“There was a demon that lived in the air. They said whoever challenged him would die. Their controls would freeze up, their planes would buffet wildly, and they would disintegrate. The demon lived at Mach 1 on the meter, seven hundred and fifty miles an hour, where the air could no longer move out of the way. He lived behind a barrier through which they said no man could ever pass….” ~ The Right Stuff
I have met this demon.
In November, I stumbled upon a story. It sprang forth from a conversation that haunted me; it invaded my dreams. I had a visceral, emotional reaction to what had been discussed. It possessed me. I knew the only way to exorcise it was to write it.
And so I began. I welcomed my muse with open arms. I methodically and precisely built my outline; I created characters, and gave them detailed backstory. I knew them inside and out, heart and soul. I created a world. Perfection. Finally, the time came to type FADE IN:
At my first pass, I knocked out half of the script (this was for a 12 – 15 page short). I contacted a few people for a bit of feedback – is this a story of interest? Worth exploring? I received a unanimous “Yes” and took the plunge. I dove into story, headfirst. I made some adjustments, and began again.
Once again, I knocked out half of the script. Then, the problem surfaced. I could go no further.
Every day, I’d open up my trusty Final Draft; every day I would stare at the screen. I’d read my pages, and try to push further, only to have my brain completely shut down.
It was terrifying. I had never experienced anything like this in my entire life. I was beginning to believe that I’d never write again.
I tried everything that I knew to do. I threw away the outline and free-formed it. Stalled at the same place. I dropped characters, and brought in others. Stalled in the same place. I gave my protagonist a new name. Stalled. A new job. Stalled. I was in a complete state of panic; I felt that I was free-falling without a parachute. Stalled. Stalled. Stalled. I had met the demon in the sky of my mind, and my heart and soul were disintegrating, like a jet hitting the sound barrier. All was lost.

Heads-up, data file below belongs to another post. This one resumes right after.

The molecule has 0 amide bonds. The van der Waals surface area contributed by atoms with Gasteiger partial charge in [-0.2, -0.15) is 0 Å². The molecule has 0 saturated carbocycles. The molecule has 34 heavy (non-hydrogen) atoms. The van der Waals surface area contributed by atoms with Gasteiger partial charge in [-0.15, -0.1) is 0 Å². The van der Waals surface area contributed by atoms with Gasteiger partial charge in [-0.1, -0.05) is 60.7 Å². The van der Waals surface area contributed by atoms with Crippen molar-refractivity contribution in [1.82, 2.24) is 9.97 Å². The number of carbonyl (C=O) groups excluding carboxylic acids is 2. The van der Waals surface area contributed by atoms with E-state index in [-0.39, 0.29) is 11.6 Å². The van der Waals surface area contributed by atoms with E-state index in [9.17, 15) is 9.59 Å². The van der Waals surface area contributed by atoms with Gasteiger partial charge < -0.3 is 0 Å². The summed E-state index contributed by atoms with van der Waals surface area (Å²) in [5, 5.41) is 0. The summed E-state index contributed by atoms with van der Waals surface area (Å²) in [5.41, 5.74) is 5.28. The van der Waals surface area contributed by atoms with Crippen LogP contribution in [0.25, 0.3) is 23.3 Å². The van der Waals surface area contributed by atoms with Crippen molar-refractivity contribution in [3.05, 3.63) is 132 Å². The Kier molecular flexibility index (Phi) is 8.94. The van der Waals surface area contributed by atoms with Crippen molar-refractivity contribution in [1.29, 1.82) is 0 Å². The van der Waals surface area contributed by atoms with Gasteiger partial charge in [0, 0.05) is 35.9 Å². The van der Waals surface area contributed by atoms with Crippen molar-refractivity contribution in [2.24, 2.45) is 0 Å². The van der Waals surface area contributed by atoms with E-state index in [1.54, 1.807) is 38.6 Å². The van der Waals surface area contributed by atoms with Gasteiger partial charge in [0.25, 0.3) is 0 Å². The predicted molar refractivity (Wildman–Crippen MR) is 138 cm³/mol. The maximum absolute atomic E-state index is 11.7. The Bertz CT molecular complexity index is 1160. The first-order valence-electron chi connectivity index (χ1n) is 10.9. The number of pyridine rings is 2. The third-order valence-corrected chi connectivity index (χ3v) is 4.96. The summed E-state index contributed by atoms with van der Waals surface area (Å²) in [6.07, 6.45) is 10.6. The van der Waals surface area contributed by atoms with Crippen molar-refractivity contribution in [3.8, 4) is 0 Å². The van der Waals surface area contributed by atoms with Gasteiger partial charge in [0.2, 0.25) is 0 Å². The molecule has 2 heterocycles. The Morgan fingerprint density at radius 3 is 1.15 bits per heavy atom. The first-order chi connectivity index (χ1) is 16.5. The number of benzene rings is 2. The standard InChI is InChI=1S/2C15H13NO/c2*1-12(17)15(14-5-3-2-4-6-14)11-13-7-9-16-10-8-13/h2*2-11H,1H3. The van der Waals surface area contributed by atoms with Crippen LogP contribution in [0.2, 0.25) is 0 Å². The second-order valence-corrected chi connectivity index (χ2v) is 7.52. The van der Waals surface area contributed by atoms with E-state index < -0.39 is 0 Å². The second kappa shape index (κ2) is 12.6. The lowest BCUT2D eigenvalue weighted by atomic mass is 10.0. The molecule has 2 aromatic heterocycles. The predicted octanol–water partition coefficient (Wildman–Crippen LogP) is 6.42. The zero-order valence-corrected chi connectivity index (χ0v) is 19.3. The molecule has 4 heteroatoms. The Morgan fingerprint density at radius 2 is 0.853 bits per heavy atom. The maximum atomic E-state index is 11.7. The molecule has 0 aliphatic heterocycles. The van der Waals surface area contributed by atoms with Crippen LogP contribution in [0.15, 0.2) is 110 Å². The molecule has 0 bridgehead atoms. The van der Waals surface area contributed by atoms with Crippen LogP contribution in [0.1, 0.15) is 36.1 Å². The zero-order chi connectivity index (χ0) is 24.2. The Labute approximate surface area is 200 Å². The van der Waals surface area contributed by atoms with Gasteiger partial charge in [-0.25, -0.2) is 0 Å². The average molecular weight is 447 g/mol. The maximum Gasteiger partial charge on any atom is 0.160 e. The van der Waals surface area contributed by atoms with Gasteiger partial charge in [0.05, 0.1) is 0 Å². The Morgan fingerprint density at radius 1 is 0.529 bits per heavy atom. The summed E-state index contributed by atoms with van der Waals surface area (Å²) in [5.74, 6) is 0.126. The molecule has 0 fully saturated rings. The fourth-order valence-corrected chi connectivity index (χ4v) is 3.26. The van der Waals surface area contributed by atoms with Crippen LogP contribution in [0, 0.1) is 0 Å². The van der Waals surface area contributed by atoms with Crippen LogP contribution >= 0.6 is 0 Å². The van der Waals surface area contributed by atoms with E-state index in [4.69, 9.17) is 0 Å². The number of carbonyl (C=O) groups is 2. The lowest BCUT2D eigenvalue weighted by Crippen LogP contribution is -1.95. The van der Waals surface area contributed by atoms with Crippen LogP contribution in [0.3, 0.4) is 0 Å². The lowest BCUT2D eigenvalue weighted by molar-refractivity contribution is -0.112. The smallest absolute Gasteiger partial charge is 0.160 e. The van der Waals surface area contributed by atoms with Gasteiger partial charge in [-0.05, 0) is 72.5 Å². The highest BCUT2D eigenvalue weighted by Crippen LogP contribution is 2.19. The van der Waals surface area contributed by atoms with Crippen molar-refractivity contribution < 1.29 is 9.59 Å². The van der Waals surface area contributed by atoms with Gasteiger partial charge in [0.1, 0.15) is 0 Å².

This particular script had a hard deadline, as I had the opportunity to place it in consideration for production this year. The deadline was in a day. I had about 36 hours in which I would need to write, proof, rewrite, edit, and hand off my little drama.
I went jogging. That always works. I ran and ran along the streets of Toluca Lake, until I could run no more. I turned and walked home, waiting for the muse to descend.
As I neared my house, my pace slowed, for nothing had happened.
I took a deep breath, and walked inside. Surely, something will click, I told myself. I sat down, opened up FD… and once again, stared at the pages.
I took a shower. I scrubbed my hair, breathed in the steam, and poached myself like a lobster.
And so, I broke. I buried my head in my hands and sobbed. I keened for the death of my creative spirit. I surrendered my need for perfection. I allowed the project into my heart, I let go of all expectations, I permitted myself to be totally naked and raw. I felt… and then, it happened.
My hands reached, shaking, towards the keyboard… and once again, I typed FADE IN:
Only this time, I kept typing. I had met the demon… and the demon was me.
Apogee – apo*gee (noun) : the highest point of a vertical ascent. Multimedia production and distribution house. We #SupportIndieFilm
The script is complete, and has been submitted. I’m still making minor tweaks here and there. Pre-production is beginning under my newly formed Apogee Entertainment, and by the end of the year, by hook or by crook, I’ll be able to take you by the hand and lead you through the world of CREED. It’s the unflinching story of a returned warrior, a veteran of the Afghanistan war, who is so haunted by the past, that he is precipitously close to destroying his future. For it’s not only the fallen soldiers who are left behind. Our returning vets are being left behind – by the very country they risked their lives for.
Now, go write.
HRH, Princess Scribe